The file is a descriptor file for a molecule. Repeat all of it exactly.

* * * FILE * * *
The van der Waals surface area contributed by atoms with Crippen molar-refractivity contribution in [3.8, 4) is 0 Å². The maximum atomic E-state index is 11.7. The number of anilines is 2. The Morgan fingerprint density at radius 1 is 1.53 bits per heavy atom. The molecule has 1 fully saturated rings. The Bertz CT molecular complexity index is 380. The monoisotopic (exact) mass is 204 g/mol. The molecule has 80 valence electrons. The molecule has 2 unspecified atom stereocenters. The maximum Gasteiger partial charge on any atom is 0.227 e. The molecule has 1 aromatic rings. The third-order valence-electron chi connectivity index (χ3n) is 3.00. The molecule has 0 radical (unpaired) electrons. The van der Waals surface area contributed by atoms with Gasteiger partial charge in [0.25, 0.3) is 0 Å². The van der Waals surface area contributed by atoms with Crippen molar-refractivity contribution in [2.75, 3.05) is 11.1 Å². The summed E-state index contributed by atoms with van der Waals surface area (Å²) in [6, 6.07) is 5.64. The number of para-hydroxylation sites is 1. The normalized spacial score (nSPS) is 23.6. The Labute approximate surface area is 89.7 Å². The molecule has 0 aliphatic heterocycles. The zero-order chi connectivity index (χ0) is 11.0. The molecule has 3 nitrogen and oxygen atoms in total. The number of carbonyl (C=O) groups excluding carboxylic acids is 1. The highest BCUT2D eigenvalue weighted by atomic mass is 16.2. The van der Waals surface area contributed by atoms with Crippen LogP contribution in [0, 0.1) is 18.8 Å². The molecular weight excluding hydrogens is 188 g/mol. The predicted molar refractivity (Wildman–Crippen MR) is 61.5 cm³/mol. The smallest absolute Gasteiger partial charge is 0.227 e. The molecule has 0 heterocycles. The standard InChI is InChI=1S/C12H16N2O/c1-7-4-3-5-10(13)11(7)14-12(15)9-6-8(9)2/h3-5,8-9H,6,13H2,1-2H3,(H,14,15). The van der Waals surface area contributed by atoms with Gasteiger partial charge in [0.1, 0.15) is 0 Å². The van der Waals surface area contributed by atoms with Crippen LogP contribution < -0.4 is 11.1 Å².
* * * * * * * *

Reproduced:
The van der Waals surface area contributed by atoms with Crippen molar-refractivity contribution in [3.8, 4) is 0 Å². The maximum atomic E-state index is 11.7. The number of anilines is 2. The Morgan fingerprint density at radius 1 is 1.53 bits per heavy atom. The molecule has 1 fully saturated rings. The Bertz CT molecular complexity index is 380. The monoisotopic (exact) mass is 204 g/mol. The molecule has 80 valence electrons. The molecule has 2 unspecified atom stereocenters. The maximum Gasteiger partial charge on any atom is 0.227 e. The molecule has 1 aromatic rings. The third-order valence-electron chi connectivity index (χ3n) is 3.00. The molecule has 0 radical (unpaired) electrons. The van der Waals surface area contributed by atoms with Gasteiger partial charge in [0.25, 0.3) is 0 Å². The van der Waals surface area contributed by atoms with Crippen molar-refractivity contribution in [2.75, 3.05) is 11.1 Å². The summed E-state index contributed by atoms with van der Waals surface area (Å²) in [6, 6.07) is 5.64. The number of para-hydroxylation sites is 1. The normalized spacial score (nSPS) is 23.6. The Labute approximate surface area is 89.7 Å². The molecule has 0 aliphatic heterocycles. The zero-order chi connectivity index (χ0) is 11.0. The molecule has 3 nitrogen and oxygen atoms in total. The number of carbonyl (C=O) groups excluding carboxylic acids is 1. The highest BCUT2D eigenvalue weighted by atomic mass is 16.2. The van der Waals surface area contributed by atoms with Crippen LogP contribution in [0, 0.1) is 18.8 Å². The molecular weight excluding hydrogens is 188 g/mol. The predicted molar refractivity (Wildman–Crippen MR) is 61.5 cm³/mol. The smallest absolute Gasteiger partial charge is 0.227 e. The molecule has 0 heterocycles. The standard InChI is InChI=1S/C12H16N2O/c1-7-4-3-5-10(13)11(7)14-12(15)9-6-8(9)2/h3-5,8-9H,6,13H2,1-2H3,(H,14,15). The van der Waals surface area contributed by atoms with Gasteiger partial charge in [0.1, 0.15) is 0 Å². The van der Waals surface area contributed by atoms with Crippen LogP contribution < -0.4 is 11.1 Å².